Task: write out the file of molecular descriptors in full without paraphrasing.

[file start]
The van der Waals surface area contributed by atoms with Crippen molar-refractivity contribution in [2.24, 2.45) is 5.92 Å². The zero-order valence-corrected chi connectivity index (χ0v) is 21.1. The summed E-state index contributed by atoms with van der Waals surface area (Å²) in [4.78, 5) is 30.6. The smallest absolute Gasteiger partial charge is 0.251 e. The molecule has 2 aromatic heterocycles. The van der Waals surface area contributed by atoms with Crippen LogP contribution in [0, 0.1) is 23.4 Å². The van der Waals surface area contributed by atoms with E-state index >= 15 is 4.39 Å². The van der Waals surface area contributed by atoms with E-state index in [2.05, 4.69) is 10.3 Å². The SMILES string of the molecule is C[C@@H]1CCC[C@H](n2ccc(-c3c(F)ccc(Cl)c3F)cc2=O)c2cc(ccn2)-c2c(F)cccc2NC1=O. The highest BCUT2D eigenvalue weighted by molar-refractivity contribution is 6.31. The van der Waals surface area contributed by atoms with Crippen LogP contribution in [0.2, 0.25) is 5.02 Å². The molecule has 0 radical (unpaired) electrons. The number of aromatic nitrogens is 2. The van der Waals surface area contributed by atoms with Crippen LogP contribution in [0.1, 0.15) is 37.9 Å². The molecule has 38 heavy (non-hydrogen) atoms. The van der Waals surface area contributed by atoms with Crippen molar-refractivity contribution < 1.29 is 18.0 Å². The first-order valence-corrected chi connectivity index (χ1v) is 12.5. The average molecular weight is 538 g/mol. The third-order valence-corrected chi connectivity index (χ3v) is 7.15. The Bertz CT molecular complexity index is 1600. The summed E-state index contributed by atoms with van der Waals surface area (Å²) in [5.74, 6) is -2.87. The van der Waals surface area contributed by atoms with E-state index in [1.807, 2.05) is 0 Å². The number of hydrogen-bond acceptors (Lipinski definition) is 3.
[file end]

The van der Waals surface area contributed by atoms with Crippen molar-refractivity contribution in [2.24, 2.45) is 5.92 Å². The zero-order valence-corrected chi connectivity index (χ0v) is 21.1. The summed E-state index contributed by atoms with van der Waals surface area (Å²) in [4.78, 5) is 30.6. The smallest absolute Gasteiger partial charge is 0.251 e. The molecule has 2 aromatic heterocycles. The van der Waals surface area contributed by atoms with Crippen LogP contribution in [0, 0.1) is 23.4 Å². The van der Waals surface area contributed by atoms with E-state index >= 15 is 4.39 Å². The van der Waals surface area contributed by atoms with E-state index in [2.05, 4.69) is 10.3 Å². The SMILES string of the molecule is C[C@@H]1CCC[C@H](n2ccc(-c3c(F)ccc(Cl)c3F)cc2=O)c2cc(ccn2)-c2c(F)cccc2NC1=O. The highest BCUT2D eigenvalue weighted by molar-refractivity contribution is 6.31. The van der Waals surface area contributed by atoms with Crippen LogP contribution in [0.2, 0.25) is 5.02 Å². The molecule has 0 radical (unpaired) electrons. The number of aromatic nitrogens is 2. The van der Waals surface area contributed by atoms with Crippen LogP contribution in [0.1, 0.15) is 37.9 Å². The molecule has 38 heavy (non-hydrogen) atoms. The van der Waals surface area contributed by atoms with Crippen molar-refractivity contribution < 1.29 is 18.0 Å². The first-order valence-corrected chi connectivity index (χ1v) is 12.5. The average molecular weight is 538 g/mol. The third-order valence-corrected chi connectivity index (χ3v) is 7.15. The Bertz CT molecular complexity index is 1600. The summed E-state index contributed by atoms with van der Waals surface area (Å²) in [5.74, 6) is -2.87. The van der Waals surface area contributed by atoms with E-state index in [1.807, 2.05) is 0 Å². The number of hydrogen-bond acceptors (Lipinski definition) is 3.